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What Happens If a Presidential Candidate Becomes Incapacitated or Dies?

At many points during 2020, people have turned their eyes skyward and asked, “What next?” Fate having been tempted, the news comes this morning that President Donald Trump has tested positive for the coronavirus just a month before Election Day, and while voting in many states is already under way. Although there is no indication yet that he has a severe case of COVID-19, the question of how the electoral process handles a candidate’s serious illness or death is now newly relevant.

There is no real possibility of delaying the election. That would require legislation—the House, the Senate, and the president agreeing quickly on new dates—which is politically unlikely, and would be legally awkward when voting has already started. Instead of postponing or redoing the election, the system relies instead on replacing candidates. The rules for doing so are clear, but what will happen under those rules is anything but.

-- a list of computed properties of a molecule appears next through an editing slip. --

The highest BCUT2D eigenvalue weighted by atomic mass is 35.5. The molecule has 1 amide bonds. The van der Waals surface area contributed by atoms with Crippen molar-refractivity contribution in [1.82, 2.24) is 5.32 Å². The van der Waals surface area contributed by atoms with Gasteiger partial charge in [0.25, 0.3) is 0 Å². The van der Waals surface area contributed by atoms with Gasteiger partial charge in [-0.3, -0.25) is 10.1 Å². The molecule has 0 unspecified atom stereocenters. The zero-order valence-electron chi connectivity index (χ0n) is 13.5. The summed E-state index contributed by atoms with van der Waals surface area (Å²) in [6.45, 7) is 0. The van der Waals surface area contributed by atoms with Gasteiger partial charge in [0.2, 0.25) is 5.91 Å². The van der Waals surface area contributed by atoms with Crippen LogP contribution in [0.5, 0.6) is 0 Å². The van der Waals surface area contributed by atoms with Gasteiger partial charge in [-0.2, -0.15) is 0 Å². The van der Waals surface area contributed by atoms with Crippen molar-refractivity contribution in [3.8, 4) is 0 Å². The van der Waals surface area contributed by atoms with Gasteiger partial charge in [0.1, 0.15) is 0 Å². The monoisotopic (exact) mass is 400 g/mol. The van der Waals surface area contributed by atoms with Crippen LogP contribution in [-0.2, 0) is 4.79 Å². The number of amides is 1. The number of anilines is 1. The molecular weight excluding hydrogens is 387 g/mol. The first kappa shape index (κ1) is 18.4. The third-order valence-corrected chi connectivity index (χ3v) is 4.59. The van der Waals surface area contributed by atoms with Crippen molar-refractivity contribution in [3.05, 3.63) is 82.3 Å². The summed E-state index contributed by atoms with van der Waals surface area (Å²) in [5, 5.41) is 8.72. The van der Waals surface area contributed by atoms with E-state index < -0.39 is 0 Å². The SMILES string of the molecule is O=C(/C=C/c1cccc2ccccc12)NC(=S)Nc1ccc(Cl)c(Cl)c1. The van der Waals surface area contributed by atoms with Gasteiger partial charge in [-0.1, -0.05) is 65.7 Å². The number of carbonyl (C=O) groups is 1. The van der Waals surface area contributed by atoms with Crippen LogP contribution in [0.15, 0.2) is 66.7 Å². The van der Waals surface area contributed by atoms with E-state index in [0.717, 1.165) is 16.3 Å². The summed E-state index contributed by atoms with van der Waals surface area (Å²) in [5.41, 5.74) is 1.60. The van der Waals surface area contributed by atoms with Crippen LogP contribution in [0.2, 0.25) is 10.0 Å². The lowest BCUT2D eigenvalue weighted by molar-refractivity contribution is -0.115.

Both parties provide in their rules for replacing a candidate. Even at this late date, if a candidate died or became so sick that withdrawing was necessary, party leaders would confer and select a replacement. The process by which they would do this is not set, and is entirely up to them. The leadership in this case are the 168 members of the Republican National Committee, and the 400-plus members of the Democratic National Committee. (The RNC allows for the possibility of reconvening its national convention, but doing so this late seems unlikely.)

The obvious replacement for a presidential candidate who dies or drops out is the person’s running mate—who, after all, is running for the post of presidential understudy. But neither party would be formally bound to move the vice-presidential nominee up to the top of the ticket. With the stakes as high as they are, no one should be surprised if other candidates were to make a play for the top spot. And if the running mate were to be chosen, the party would need to pick a new vice-presidential nominee—a process that would necessarily be wide open. Drama would surely ensue.

Read entire article at The Atlantic